What I’m reading: books on community, revitalization, economics and food
It’s been awhile since I curated a list of books I’m reading, or have recently read, related to local government or other current local topics.
Generally, I avoid writing in the first person as it goes against what, to me, journalism is.
But, I’m reading a book now that stands out and it felt appropriate to share with you readers, as well as a few others I’ve managed to finish in recent months.
What I’m currently reading
Our Towns, by James and Deborah Fallows.
James Fallows is a journalist for The Atlantic and his wife, Deborah is a linguist and writer. They traveled 100,000 miles across the U.S. over several years visiting communities to see what’s working and uniting communities versus dividing them.
Some of the cities they visit are comparable in size, as well as some other factors, to Great Falls.
I’m only 100 pages in to the book, but my take-aways so far have been that communities that rebounded from the loss of a major industry, or other economic struggles, have focused on their strengths and played to them through strong community leaders and public-private partnerships. In many cases, tipping points didn’t come from the local government, but from active community members with a vision who were willing to take action.
Again, I’m only 100 pages in, but this stood out to me on page 76: “We thought about what we had learned, which began with momentum and extended to the power of the local. We realized, of course, the limits. ‘Positive attitude,’ civic responsibility, and what I have come to think of as local patriotism matter only so much when matched against the large forces of geography, of demographics, of economic change. In Eastport, the location on the Bay of Fundy was a fundamental plus, because of its unique tidal flows. But the town’s distance from centers of wealth was a perhaps insuperable challenge. Could younger, better educated people really be lured that far away from the benefits increasingly concentrated in larger cities? These limits are real: no amount of positive thinking can change a city’s location or, at least in the short run, offset its demographic or transportation obstacles. But-and where we come to the positives- the father we went on this journey, the more impressed we became with the importance of the stories people tell themselves about their city’s or region’s success. They have to think of themselves as a city-a distinct region and culture, not as part of an urban sprawl. The places we’ve been most definitely have a sense of themselves as distinct entities, with their own traits and strengths.”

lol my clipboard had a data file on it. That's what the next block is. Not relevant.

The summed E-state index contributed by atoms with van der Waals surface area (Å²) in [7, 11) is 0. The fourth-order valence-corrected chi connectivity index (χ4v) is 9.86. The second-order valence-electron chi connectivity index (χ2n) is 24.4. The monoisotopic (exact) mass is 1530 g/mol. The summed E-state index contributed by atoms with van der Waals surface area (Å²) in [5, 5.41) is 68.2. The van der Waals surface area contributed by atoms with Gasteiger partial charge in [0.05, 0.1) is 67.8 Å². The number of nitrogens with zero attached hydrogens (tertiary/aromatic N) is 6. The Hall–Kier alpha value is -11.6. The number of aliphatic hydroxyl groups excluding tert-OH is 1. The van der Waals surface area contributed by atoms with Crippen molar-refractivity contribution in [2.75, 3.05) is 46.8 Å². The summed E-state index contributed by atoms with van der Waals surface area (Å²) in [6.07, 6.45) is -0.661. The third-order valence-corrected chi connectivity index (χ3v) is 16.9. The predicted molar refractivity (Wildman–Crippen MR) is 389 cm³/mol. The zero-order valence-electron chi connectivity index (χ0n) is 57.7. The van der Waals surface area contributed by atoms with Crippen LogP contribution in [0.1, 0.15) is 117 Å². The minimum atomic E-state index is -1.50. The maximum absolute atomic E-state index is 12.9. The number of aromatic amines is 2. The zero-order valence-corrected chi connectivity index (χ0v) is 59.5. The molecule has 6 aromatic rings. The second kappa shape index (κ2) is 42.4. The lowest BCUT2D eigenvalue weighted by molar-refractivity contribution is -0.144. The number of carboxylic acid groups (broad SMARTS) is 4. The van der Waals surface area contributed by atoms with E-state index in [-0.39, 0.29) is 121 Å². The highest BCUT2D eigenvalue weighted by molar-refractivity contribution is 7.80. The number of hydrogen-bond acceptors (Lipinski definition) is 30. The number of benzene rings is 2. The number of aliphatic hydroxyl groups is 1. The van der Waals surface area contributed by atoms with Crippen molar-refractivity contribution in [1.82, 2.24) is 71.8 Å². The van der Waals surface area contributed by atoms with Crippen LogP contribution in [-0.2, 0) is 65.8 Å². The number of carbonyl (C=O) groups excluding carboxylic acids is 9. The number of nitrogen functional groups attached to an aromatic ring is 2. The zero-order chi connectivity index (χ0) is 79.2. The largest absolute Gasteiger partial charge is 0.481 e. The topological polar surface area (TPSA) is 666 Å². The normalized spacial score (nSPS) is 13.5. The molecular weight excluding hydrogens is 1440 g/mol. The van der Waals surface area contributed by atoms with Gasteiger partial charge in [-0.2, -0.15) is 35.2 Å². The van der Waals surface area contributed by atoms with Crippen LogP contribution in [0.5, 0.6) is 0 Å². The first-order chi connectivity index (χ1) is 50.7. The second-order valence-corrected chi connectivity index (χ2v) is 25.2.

I met the Fallows’ at the Main Street conference in Seattle in March and nerded out a bit while they signed by copy. I would certainly recommend reading their book.
During their journey that became the book, James Fallows published this list of 11 signs a city will succeed.
Makers and Takers by Rana Forhoohar.
I’m not far into this one, started it on the plane back from the downtown conference in March and it’s dense. It’s a detailed look at the impacts of the finance industry on Main Street America and smaller companies. It will likely take me awhile to finish this one, but seems to address a number of issues at play globally, nationally and here in Montana.
The Walmart Effect by Charles Fishman. An interesting look at the impact Walmart has had on smaller, local retailers as well as other corporate retailers and global economics.
I won’t lie, this one took me almost a year to finish, but certainly worth the effort if you have any interest in economics and the retail landscape.
Meat Racket by Christopher Leonard. A look inside the chicken industry, particularly highlighting Tyson Foods, and the impact of industrial, corporate food production on our food supply, rural America and smaller farming operations.
It’s available at the Great Falls Public Library.